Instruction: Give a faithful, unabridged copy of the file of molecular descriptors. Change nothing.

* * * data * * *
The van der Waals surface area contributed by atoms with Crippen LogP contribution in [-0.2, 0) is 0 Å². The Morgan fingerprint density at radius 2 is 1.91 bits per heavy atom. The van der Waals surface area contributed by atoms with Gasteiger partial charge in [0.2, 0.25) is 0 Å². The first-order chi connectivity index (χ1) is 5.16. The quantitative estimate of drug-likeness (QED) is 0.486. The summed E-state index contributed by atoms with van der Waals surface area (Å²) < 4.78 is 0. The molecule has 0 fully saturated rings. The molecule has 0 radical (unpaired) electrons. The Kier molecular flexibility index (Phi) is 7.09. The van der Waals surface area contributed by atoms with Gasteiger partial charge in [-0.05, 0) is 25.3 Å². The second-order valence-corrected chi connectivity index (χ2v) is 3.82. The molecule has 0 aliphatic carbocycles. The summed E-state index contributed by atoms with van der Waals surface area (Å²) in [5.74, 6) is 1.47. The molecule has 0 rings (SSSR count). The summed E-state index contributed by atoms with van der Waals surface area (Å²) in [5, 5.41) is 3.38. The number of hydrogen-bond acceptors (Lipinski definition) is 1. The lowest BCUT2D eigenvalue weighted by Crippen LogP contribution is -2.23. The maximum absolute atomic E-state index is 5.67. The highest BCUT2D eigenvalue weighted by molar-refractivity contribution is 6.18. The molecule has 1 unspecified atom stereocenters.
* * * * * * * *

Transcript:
The van der Waals surface area contributed by atoms with Crippen LogP contribution in [-0.2, 0) is 0 Å². The Morgan fingerprint density at radius 2 is 1.91 bits per heavy atom. The van der Waals surface area contributed by atoms with Gasteiger partial charge in [0.2, 0.25) is 0 Å². The first-order chi connectivity index (χ1) is 5.16. The quantitative estimate of drug-likeness (QED) is 0.486. The summed E-state index contributed by atoms with van der Waals surface area (Å²) < 4.78 is 0. The molecule has 0 fully saturated rings. The molecule has 0 radical (unpaired) electrons. The Kier molecular flexibility index (Phi) is 7.09. The van der Waals surface area contributed by atoms with Gasteiger partial charge in [-0.05, 0) is 25.3 Å². The second-order valence-corrected chi connectivity index (χ2v) is 3.82. The molecule has 0 aliphatic carbocycles. The summed E-state index contributed by atoms with van der Waals surface area (Å²) in [5.74, 6) is 1.47. The molecule has 0 rings (SSSR count). The summed E-state index contributed by atoms with van der Waals surface area (Å²) in [5, 5.41) is 3.38. The number of hydrogen-bond acceptors (Lipinski definition) is 1. The lowest BCUT2D eigenvalue weighted by Crippen LogP contribution is -2.23. The maximum absolute atomic E-state index is 5.67. The highest BCUT2D eigenvalue weighted by molar-refractivity contribution is 6.18. The molecule has 1 unspecified atom stereocenters.